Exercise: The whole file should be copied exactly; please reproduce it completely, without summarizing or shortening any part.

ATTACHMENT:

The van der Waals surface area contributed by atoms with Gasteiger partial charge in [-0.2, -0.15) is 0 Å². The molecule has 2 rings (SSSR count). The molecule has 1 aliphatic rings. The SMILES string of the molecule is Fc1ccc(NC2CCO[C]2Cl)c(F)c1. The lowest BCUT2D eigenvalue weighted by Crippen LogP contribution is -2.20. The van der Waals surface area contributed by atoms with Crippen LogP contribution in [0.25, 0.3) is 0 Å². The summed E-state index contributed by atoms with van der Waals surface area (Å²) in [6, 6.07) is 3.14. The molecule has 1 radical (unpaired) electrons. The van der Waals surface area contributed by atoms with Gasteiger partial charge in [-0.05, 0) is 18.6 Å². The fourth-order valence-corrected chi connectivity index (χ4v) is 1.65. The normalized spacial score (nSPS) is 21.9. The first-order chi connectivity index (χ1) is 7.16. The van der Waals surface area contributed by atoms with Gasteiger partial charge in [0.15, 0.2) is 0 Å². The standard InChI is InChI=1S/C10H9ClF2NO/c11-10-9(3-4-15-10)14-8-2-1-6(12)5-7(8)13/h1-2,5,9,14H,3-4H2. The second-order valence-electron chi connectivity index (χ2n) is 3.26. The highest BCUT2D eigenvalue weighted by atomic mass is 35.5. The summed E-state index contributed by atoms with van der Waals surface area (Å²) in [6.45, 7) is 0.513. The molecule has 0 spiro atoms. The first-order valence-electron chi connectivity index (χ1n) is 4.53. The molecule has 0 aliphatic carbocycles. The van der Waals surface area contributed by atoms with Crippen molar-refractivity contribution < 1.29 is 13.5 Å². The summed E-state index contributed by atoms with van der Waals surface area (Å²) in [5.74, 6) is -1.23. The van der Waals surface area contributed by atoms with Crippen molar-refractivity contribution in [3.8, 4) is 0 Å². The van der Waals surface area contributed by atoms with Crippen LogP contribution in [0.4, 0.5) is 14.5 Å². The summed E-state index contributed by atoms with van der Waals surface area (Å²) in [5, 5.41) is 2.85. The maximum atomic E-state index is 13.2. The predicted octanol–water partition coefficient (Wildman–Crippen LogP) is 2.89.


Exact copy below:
The van der Waals surface area contributed by atoms with Gasteiger partial charge in [-0.2, -0.15) is 0 Å². The molecule has 2 rings (SSSR count). The molecule has 1 aliphatic rings. The SMILES string of the molecule is Fc1ccc(NC2CCO[C]2Cl)c(F)c1. The lowest BCUT2D eigenvalue weighted by Crippen LogP contribution is -2.20. The van der Waals surface area contributed by atoms with Crippen LogP contribution in [0.25, 0.3) is 0 Å². The summed E-state index contributed by atoms with van der Waals surface area (Å²) in [6, 6.07) is 3.14. The molecule has 1 radical (unpaired) electrons. The van der Waals surface area contributed by atoms with Gasteiger partial charge in [-0.05, 0) is 18.6 Å². The fourth-order valence-corrected chi connectivity index (χ4v) is 1.65. The normalized spacial score (nSPS) is 21.9. The first-order chi connectivity index (χ1) is 7.16. The van der Waals surface area contributed by atoms with Gasteiger partial charge in [0.15, 0.2) is 0 Å². The standard InChI is InChI=1S/C10H9ClF2NO/c11-10-9(3-4-15-10)14-8-2-1-6(12)5-7(8)13/h1-2,5,9,14H,3-4H2. The second-order valence-electron chi connectivity index (χ2n) is 3.26. The highest BCUT2D eigenvalue weighted by atomic mass is 35.5. The summed E-state index contributed by atoms with van der Waals surface area (Å²) in [6.45, 7) is 0.513. The molecule has 0 spiro atoms. The first-order valence-electron chi connectivity index (χ1n) is 4.53. The molecule has 0 aliphatic carbocycles. The van der Waals surface area contributed by atoms with Crippen molar-refractivity contribution < 1.29 is 13.5 Å². The summed E-state index contributed by atoms with van der Waals surface area (Å²) in [5.74, 6) is -1.23. The van der Waals surface area contributed by atoms with Crippen molar-refractivity contribution in [3.8, 4) is 0 Å². The van der Waals surface area contributed by atoms with Crippen LogP contribution in [0.4, 0.5) is 14.5 Å². The summed E-state index contributed by atoms with van der Waals surface area (Å²) in [5, 5.41) is 2.85. The maximum atomic E-state index is 13.2. The predicted octanol–water partition coefficient (Wildman–Crippen LogP) is 2.89.